Serum transforming growth factor β1 during diabetes development in non‐obese diabetic mice and humans

Department of Cell Biology and Neuroscience, Istituto Superiore di Sanità, Roma, Italy.
Clinical & Experimental Immunology (Impact Factor: 3.04). 12/2010; 162(3):407-14. DOI: 10.1111/j.1365-2249.2010.04253.x
Source: PubMed


Recent data show that regulatory cells with transforming growth factor (TGF)-β1-dependent activity are able to restore self-tolerance in overtly diabetic non-obese diabetic (NOD) mice. Thus, TGF-β1 seems to have a relevant role in protection from autoimmune diabetes. Our aim was to investigate the possible significance of serum TGF-β1 measurement in the natural history of diabetes in NOD mice, as well as in children positive for at least one islet-related antibody. Serum TGF-β1 (both total and active) was measured by enzyme-linked immunosorbent assay at monthly intervals in 26 NOD mice during the spontaneous development of diabetes and, on a yearly basis, in nine siblings of patients with type 1 diabetes (T1D) with a follow-up of 4 years. Diabetes appeared between the 12th week of age and the end of the study period (36 weeks) in 17 mice. TGF-β1 serum level variations occurred in the prediabetic period in both NOD mice and humans and diabetes diagnosis followed a continuing reduction of active TGF-β1 (aTGF-β1) serum levels. In mice, aTGF-β1 serum levels measured at 4 weeks of age correlated positively with severity of insulitis, and negatively with percentage of insulin-positive cells. Our findings suggest that in NOD mice serum TGF-β1 levels during the natural history of the diabetes reflect the course of islet inflammation. The measurement of aTGF-β1 in islet-related antibody-positive subjects may provide insights into the natural history of prediabetic phase of T1D.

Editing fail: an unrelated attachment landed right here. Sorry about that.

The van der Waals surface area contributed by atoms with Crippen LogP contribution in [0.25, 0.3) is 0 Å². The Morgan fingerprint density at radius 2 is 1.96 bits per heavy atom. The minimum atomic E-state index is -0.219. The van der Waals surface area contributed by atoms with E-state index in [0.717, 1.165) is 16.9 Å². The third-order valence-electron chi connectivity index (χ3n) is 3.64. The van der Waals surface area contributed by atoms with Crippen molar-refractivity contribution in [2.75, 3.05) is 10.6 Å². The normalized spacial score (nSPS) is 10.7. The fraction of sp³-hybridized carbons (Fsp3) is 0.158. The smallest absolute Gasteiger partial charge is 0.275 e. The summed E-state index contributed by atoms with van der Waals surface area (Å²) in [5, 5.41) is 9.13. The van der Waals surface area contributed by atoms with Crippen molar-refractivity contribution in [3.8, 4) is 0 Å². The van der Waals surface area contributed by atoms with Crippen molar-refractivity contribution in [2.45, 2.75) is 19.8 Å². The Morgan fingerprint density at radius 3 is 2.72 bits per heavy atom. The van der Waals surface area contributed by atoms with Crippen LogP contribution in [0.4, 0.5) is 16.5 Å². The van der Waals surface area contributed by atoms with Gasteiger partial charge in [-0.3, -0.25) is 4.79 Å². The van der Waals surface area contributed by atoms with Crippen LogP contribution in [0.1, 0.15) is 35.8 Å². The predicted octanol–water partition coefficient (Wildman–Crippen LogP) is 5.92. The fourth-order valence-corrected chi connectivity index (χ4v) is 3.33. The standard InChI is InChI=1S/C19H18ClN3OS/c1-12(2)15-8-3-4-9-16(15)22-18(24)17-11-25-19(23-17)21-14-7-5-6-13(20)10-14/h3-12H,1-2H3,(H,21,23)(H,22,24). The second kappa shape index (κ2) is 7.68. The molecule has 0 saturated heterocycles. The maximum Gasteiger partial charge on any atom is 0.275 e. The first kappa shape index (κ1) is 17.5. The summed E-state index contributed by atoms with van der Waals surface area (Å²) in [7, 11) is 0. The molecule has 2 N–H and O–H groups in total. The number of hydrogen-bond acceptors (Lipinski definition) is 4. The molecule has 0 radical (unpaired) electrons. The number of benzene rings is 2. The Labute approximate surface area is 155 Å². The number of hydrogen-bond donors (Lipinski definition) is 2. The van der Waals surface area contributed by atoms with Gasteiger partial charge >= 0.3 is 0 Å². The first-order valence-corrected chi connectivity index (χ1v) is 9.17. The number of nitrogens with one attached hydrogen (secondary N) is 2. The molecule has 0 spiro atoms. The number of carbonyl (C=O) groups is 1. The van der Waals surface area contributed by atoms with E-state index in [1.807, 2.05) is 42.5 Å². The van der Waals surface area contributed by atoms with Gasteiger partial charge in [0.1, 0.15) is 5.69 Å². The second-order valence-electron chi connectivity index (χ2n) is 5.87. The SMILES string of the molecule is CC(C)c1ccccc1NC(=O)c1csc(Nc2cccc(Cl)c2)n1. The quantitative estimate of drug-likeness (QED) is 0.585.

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Available from: Francesco Dotta
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    • "T1D and its control group were matched for several factors (Table 1) including age and the sole documented criteria for exception were FBS as a marker of diabetes. Due to the fact that we had tried to control measurable factors, it appeared logical to suspect that the significant difference observed in the level of serum TGF-β could be related to diabetes and this finding was in accordance with previous observations [22–26]. "
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